It’s mid-May, mid-lockdown, and I’m sitting in my peaceful garden listening to the blackbird singing. I am feeling accomplished, having just submitted my CRES dissertation, and about to start a new book which I have been looking forward to reading for some time.
Braiding Sweetgrass: Indigenous wisdom, scientific knowledge and the teachings of plants by Robin Wall Kimmerer didn’t disappoint. The book is a beautifully written collection of essays spanning topics about natural history, ecological science and indigenous wisdom, which I greedily devoured in between home schooling, home working and household chores.
Robin Wall Kimmerer is both a mother, a Professor of Environmental Biology in Syracuse New York, and a member of the Potawatomi Nation. Her dual perspectives of indigenous knowledge and scientific learning offer a fascinating perspective on significant issues affecting our times. She explores subjects often held in tension, such as colonialism and indigeneity; spirituality and empiricism, in the context of environmental understanding and management.
The first essay immediately grabs the attention by contrasting the Native American creation story with the Genesis creation story. The Native American story features Skywoman falling to earth, being caught by geese and allowed to rest on a turtle’s shell. As she danced with thanksgiving to the animals, land grew around her feet. Skywoman held in her hand seeds from the tree of life in Skyworld, which she scattered on the land and, together with the animals, Skywoman nurtured the garden which provided for all their needs. We all know the Genesis story, and can see the similarities: a woman, a tree, a garden. But that story ends quite differently: banishment from the garden and hard toil to eat the land’s fruits.
Kimmerer does not offer an opinion on which story might be truth, but she does point out that stories matter: ‘cosmologies are a source of identity and orientation to the world, they tell us who we are’. She is intrigued about this juxtaposition of spiritual beginnings when the descendants of Skywoman and Eve met in North America. One group of people living in deep communion with the land, another group looking to subdue and dominate the land: ‘the land around us bears the scars of that meeting, the echoes of our stories’. Not for the first time, as a Christian, I am challenged.
Kimmerer’s family lost the ability to speak Potawatomi two generations ago, when her grandfather was taken to a colonial boarding school at a young age and beaten for speaking his native tongue. As an adult she has started to learn the language, and been struck by how every plant, animal, rock and river is referred to as a person, not an object; a verb and not a noun. Although this is a difficult concept for English speakers to understand, it makes sense when you think that the natural world is alive. You would never speak to a person as ‘it’, that would be disrespectful. Potawatomi language shows the same respect to trees, mountains and water as it does to family members. When language reminds us of kinship with the natural world, it demonstrates a deeper level of respect.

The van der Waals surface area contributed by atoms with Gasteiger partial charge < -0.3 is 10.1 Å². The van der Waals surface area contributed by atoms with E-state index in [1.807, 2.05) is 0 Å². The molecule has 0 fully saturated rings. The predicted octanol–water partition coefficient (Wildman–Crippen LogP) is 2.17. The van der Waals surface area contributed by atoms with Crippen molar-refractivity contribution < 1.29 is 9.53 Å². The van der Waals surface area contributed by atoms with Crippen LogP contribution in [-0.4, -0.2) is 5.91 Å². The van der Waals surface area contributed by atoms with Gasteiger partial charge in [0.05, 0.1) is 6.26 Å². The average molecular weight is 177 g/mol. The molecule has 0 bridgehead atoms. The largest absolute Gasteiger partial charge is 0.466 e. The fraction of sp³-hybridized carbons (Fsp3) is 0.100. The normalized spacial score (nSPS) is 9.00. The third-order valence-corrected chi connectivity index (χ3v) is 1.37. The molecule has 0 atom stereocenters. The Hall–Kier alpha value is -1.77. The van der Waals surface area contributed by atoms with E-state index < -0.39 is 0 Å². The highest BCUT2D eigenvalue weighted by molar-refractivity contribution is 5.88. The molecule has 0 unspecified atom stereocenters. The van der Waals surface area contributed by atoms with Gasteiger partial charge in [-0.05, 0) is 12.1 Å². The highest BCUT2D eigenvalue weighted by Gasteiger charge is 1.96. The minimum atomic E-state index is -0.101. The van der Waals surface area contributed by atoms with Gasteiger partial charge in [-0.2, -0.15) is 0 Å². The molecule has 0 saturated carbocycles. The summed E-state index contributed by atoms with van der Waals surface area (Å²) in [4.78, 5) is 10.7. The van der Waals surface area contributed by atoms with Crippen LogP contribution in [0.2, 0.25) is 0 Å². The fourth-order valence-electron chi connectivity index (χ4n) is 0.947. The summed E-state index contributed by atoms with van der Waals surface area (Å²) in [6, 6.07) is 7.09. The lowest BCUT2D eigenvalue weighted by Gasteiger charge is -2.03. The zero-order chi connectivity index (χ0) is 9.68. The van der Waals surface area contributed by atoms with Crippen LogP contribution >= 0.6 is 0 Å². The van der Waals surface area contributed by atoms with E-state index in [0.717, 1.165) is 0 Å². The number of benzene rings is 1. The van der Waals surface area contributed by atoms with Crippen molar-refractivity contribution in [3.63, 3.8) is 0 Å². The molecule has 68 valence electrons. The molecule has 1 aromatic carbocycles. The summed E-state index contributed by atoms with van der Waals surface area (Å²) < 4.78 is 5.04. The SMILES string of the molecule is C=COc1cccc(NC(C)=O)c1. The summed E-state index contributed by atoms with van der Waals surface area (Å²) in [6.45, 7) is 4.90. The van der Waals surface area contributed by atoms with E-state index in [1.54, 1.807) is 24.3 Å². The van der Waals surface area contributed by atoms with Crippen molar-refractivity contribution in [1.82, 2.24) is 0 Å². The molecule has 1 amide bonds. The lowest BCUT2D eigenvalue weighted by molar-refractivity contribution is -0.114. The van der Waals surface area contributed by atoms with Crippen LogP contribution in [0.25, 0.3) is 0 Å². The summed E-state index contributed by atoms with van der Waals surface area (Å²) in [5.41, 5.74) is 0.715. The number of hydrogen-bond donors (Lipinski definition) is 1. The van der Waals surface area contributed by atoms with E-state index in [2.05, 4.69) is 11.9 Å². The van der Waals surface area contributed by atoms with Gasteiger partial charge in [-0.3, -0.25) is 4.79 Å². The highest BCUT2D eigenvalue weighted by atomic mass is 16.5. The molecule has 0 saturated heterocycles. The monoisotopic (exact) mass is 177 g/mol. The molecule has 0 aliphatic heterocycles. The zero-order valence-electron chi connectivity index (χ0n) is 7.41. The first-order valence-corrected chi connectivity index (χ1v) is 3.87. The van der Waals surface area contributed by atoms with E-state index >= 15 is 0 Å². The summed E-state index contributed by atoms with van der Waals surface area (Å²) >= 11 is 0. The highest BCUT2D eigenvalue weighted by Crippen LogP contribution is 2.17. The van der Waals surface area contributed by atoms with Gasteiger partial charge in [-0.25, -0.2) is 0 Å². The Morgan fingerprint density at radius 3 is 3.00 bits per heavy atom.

In ‘Burning Cascade Head’ Kimmerer poetically describes an indigenous ceremony of burning a grass meadow on the clifftop to welcome the salmon back, lighting their way to the estuary. The people would watch the fish for four days before any were caught; only then was the elder permitted to catch one fish and prepare it for a feast. Once the fish was eaten the bones were carefully placed in the riverbed, head pointing upstream, directing the other fish where to go. Kimmerer then mourns the treatment of the river in modern times. The estuary was drained for grazing, so the salmon had no brackish waters to acclimatise their bodies to the freshwater. Vast numbers of salmon were taken and the population crashed; industrial fish farms were built causing an increase in disease and pesticide pollution (‘they thought they could make salmon without rivers’). Further upstream dams were built, preventing migration of any wild salmon left. She then questions, who is ‘developed’, ‘scientific’, ‘sustainable’? There are so many ecological benefits from the indigenous ceremony: a botanically diverse clifftop meadow which acts as a fire break between forests, sustainable harvesting of fish stocks, careful stewardship of all the habitats required by the salmon through the whole lifecycle. The ceremony demonstrates an excellent understanding of the ecosystem, and equally importantly, it is an act of respect and love for the land. Thankfully the science has now coalesced with indigenous understanding – in recent years the estuary has been dechannelized and intricate networks of channels are developing brackish wetlands. The salmon are slowly returning.
This book weaves ancient stories from indigenous culture with modern environmental tragedies and restorations, interspersed with funny stories from fieldwork, and beautiful personal accounts of childhood and motherhood. It made me laugh and cry, and I learnt much about plants and people. Kimmerer concludes that there is a role for science and spirituality in environmental management. I will leave the last word to her: ‘for what good is knowing, unless it is coupled with caring?’
Hannah Gray has recently completed the CRES course. She is a mum to two children and works at the University of East Anglia, managing environmental research projects in developing countries. Prior to this she worked in conservation management at the Broads National Park. She is member of Light of Life Baptist Church on the east Norfolk coast.